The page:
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Essential Capabilities of a Lean Management System

Posted by Jeff Roussel

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Jun 29, 2016 8:34:00 AM

Any_Screen.pngIf you have decided to implement a software solution to support your Lean approach to business, it is a smart move. Investing in the right technology signals to your organization that management is serious about Lean, supports your improvement work, and helps to align goals and priorities. But there are a lot of options on the market, so it can be difficult to sort out which Lean management system is right for you.

In our long experience, and after speaking to many Lean practitioners, we’ve discovered that the following capabilities really give Lean systems buyers the most bang for their buck.


Kaizen_Board_Create.pngOpportunity Capture

Capturing opportunities for improvement from every level of the organization is essential to any Lean organization. The software you select should make it easy for anyone to note an opportunity, on any device, anywhere they happen to be. It should be intuitive enough to use so that everyone feels comfortable contributing to improvement.

It should also allow for any documentation of the issue, like pictures or reports, to be uploaded and made easily accessible.


Circle_Timeline.pngWorkflow Support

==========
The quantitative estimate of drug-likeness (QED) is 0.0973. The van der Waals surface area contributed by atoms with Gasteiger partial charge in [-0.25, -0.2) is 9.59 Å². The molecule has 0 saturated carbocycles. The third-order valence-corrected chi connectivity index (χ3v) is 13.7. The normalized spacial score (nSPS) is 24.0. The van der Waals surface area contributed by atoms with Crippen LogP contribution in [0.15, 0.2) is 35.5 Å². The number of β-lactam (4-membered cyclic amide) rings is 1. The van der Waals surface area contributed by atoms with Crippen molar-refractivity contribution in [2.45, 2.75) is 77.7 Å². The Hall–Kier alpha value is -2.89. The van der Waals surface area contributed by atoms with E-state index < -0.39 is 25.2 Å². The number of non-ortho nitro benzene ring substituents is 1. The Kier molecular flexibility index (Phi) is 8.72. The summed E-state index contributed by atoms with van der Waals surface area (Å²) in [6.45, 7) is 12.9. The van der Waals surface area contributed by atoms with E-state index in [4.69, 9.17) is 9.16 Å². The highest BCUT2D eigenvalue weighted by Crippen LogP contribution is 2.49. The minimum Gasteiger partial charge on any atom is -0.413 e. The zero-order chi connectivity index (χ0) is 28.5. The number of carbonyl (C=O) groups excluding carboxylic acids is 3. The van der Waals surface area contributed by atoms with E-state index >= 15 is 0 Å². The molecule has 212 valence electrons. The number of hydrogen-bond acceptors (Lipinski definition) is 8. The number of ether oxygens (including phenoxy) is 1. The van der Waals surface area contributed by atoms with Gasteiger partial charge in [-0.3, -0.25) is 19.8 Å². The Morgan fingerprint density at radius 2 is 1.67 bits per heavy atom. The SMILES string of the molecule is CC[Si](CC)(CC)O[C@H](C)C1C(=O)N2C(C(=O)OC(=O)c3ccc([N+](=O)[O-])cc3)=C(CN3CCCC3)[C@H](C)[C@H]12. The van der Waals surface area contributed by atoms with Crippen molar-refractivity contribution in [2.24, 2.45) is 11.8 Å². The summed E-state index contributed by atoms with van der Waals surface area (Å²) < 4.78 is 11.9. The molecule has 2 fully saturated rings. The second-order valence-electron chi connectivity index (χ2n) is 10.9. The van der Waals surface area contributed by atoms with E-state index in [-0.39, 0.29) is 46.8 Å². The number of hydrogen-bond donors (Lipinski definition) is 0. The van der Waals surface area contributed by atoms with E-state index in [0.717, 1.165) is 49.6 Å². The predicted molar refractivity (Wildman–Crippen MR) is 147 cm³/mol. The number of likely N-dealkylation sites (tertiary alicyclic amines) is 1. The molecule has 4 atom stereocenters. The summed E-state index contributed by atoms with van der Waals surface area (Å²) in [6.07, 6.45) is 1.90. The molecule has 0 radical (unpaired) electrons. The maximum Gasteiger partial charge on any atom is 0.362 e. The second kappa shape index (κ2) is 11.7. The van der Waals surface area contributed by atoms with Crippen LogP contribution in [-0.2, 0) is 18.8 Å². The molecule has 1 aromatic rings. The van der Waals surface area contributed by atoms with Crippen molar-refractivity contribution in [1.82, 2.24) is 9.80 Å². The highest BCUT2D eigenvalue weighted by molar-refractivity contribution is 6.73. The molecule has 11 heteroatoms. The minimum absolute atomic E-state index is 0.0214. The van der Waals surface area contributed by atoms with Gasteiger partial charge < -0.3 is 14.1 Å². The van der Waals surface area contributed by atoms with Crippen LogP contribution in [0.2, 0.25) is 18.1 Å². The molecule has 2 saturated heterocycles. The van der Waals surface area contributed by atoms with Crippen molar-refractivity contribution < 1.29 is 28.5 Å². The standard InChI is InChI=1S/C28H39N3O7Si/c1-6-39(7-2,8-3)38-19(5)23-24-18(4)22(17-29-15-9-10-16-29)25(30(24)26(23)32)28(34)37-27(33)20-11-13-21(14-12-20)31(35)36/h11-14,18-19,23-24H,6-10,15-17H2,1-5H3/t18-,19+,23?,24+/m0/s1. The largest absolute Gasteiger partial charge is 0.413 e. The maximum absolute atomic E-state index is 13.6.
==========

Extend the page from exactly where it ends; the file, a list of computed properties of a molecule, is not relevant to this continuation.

In order to avoid what we call “suggestion box syndrome” (you know, the ideas go in, but they never get out), choose a solution that supports the actual implementation of opportunities. It should be easy for leaders to pull people into an improvement project and make assignments.

Increased visibility, communication, and accountability ensure that improvements keep moving through the cycle, aided by smart notifications that give the right information to the right people at the right time.


Insightful Reporting

Whether you are tracking the progress of an individual improvement project or looking at the health of Lean work across the organization, your Lean management system should make it easy to get the information you need. Customizable screens that make it easy to visualize progress across the board are a great way to ensure engagement. Leaders should be able to quickly identify who is contributing to positive change and measure the impact of those changes.



Knowledge Exchange

Once your team begins using your Lean management system, it becomes the hub for knowledge exchange throughout the organization. You get a rich repository of information about your standards, each PDSA cycle, and every successfully implemented opportunity for improvement. Valuable information is no longer lost if someone leaves the company or changes roles.

If you select technology that supports each of these four key areas, you will have the structure you need to start, sustain, and benefit from your Lean culture.   


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Topics: Lean

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